Friday, November 20, 2009

Lingvo 12 на Windows 7

Lingvo 12 не хочет запускаться под Windows 7: выдается такое сообщение:

"Нет доступа к файлу c:\ProgramData\ABBYY\Lingvo\12.0\Licenses\Licensing.bin"

Проблему можно решить, если выдать права на "Полный доступ" на указанный файл группе "Пользователи" (по умолчанию эта группа имеет доступ только на чтение).

Tuesday, November 10, 2009

How to open Outlook Developer Reference in Office 2007

If you are a developer working with Outlook, you will definitely need Outlook Object Model reference that ships with Outlook. Unfortunately, getting to it in Outlook 2007 is not exactly straightforward.
The standard way, apparently envisioned by Microsoft, is as follows. First, you need to enable Developer tab in Outlook. For this:
  1. On the Tools menu, click Options.
  2. On the Other tab, click Advanced Options, and then select the Show Developer tab in the Ribbon check box.
Once that's done, you'll need to do the following:
  1. Open an old email or create a new one.
  2. In the email viewing/editing window, click on Developer tab
  3. Press Visual Basic button
  4. Once Visual Basic editor opens, select Help from the menu or toolbar.
Cumbersome to say the least! Fortunately, there's a quicker way. Just run the following command (in cmd window or through a shortcut):
c:\Program Files\Microsoft Office\Office12\CLVIEW.EXE OUTLOOK.DEV Outlook
CLVIEW.EXE is Office 2007 help viewer. The path to it may need to be adjusted depending on the location of your Office 2007 installation.
This method of course works for other Office applicaitons: all you need to do is replace OUTLOOK.DEV with WINWORD.DEV or EXCEL.DEV in the first command line parameter. The second command line parameter is just window title, so it can be anything.

Friday, November 06, 2009

Delphi 5 on Windows 7

Delphi 5 may seem like an ancient tool nowadays, but some of us need to use it. Here are some pitfalls of running Delphi on Windows 7:

1. Delphi fails to compile a project with a type library (*.tlb file) with the following error:

[Error] RLINK32: Error opening file: "...tlb"
The message is in fact misleading, since the TLB file itself is perfectly accessible. Monitoring the compilation process with Sysinternal's Process Monitor revelead that Delphi tries to write a temporary file named dfwtemp.tlb to its bin folder (under Program Files), which under Windows 7 is not permitted unless you run Delphi as administrator.

To resolve the problem, grant full access on Delphi bin folder to the Users local group.

2. Windows 7 no longer opens old help files (hlp extension). For some reason Microsoft decided not to include WinHlp32.exe anymore, even though the one from Windows XP works perfectly. To be precise, there IS a file named WinHlp32.exe in Windows directory, but it DOES NOT open HLP files; instead it shows a message that this functionality is no longer available.

To read Deplhi's HLP files (or any other HLP files), copy winhlp32.exe from an XP computer to Windows directory. This is not going to be easy though, since Windows 7 is very fussy about overwriting anything in Windows directory. To overwrite the existing dummy file (which is owned by a pseudo-user TrustedInstaller), first take ownership of it, then grant yourself full access, then copy the file "as administrator".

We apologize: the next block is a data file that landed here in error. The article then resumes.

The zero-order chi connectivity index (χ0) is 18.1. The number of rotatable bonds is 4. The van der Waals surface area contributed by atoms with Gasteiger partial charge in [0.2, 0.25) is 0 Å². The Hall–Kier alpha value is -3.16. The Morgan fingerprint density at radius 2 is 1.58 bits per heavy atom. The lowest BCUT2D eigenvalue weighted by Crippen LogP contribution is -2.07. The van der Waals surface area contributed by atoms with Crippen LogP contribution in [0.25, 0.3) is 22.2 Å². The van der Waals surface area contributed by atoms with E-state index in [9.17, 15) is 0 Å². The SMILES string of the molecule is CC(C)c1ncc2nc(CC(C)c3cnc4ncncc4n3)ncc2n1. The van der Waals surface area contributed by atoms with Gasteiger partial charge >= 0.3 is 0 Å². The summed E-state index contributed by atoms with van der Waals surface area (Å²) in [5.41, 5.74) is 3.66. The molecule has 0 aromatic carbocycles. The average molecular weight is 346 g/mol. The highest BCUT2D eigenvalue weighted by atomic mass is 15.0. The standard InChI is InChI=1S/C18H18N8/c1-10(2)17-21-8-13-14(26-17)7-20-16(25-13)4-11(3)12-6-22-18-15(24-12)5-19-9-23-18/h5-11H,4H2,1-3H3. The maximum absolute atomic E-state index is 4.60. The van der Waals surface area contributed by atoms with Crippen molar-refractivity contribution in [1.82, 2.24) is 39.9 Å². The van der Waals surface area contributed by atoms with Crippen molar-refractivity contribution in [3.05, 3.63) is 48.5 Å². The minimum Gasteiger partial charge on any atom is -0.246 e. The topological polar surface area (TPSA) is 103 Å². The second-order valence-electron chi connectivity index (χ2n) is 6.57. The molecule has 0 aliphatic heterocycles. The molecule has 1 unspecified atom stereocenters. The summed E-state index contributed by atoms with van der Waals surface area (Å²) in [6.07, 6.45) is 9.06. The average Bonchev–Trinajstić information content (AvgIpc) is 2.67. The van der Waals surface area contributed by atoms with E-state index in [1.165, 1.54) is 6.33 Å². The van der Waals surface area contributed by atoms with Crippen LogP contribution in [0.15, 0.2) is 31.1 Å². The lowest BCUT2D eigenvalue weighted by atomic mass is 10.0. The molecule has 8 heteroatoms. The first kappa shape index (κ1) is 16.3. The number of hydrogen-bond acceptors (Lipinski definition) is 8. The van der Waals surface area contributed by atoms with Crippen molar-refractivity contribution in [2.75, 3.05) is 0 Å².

Tuesday, November 03, 2009

Administration under Windows 7

I received a new computer with Windows 7, and here are the first impression of doing system administration tasks from this new OS:

1. Windows Server 2003 admin pack no longer works, need to download Remote Server Administration Tools for Windows 7 from here.

2. Even then, Dial-in tab is not available. There is an old workaround from Windows XP time that still works though. Its descrption can be found in many places, including here, but here's brief recap:

  • Copy/Paste the following to a Dialin.reg file:
    Windows Registry Editor Version 5.00
    "{B52C1E50-1DD2-11D1-BC43-00C04FC31FD3}"="RAS Dialin - User Node Extension"
  • Merge the Dialin.reg file with your Windows XP registry, or run regedit /s dialin.reg.
  • Copy 3 DLLs from a Windows Server 2003 domain controller's system32 directory to your computer's system32 directory: mprsnap.dll, rasuser.dll, rtrfiltr.dll and register rasuser.dll with regsvr32. This can be automated by the following sequence of commands:
    CD /D %SystemRoot%\System32
    copy \\ServerName\Admin$\System32\mprsnap.dll *.*
    copy \\ServerName\Admin$\System32\rasuser.dll *.*
    copy \\ServerName\Admin$\System32\rtrfiltr.dll *.*
    regsvr32 rasuser.dll

3. There's no Exchange System Manager for Windows 7 (at least for Exchange 2003). The one from Exchange 2003 doesn't work. The ESM for Vista works, but its installer fails to install it on Windows 7 (it strictly checks for Vista). Some generous soul has hacked the install to work on Windows 7 and made it available for download from this page: See the discussion here

Tuesday, October 13, 2009

Samba shares inaccessible after power failure

A test Samba server (domain member with ADS security) suffered a crash due to power failure, and after that its shared became inacessible: when Windows clients tried to access them, password dialog was shown and the correct password was not accepted.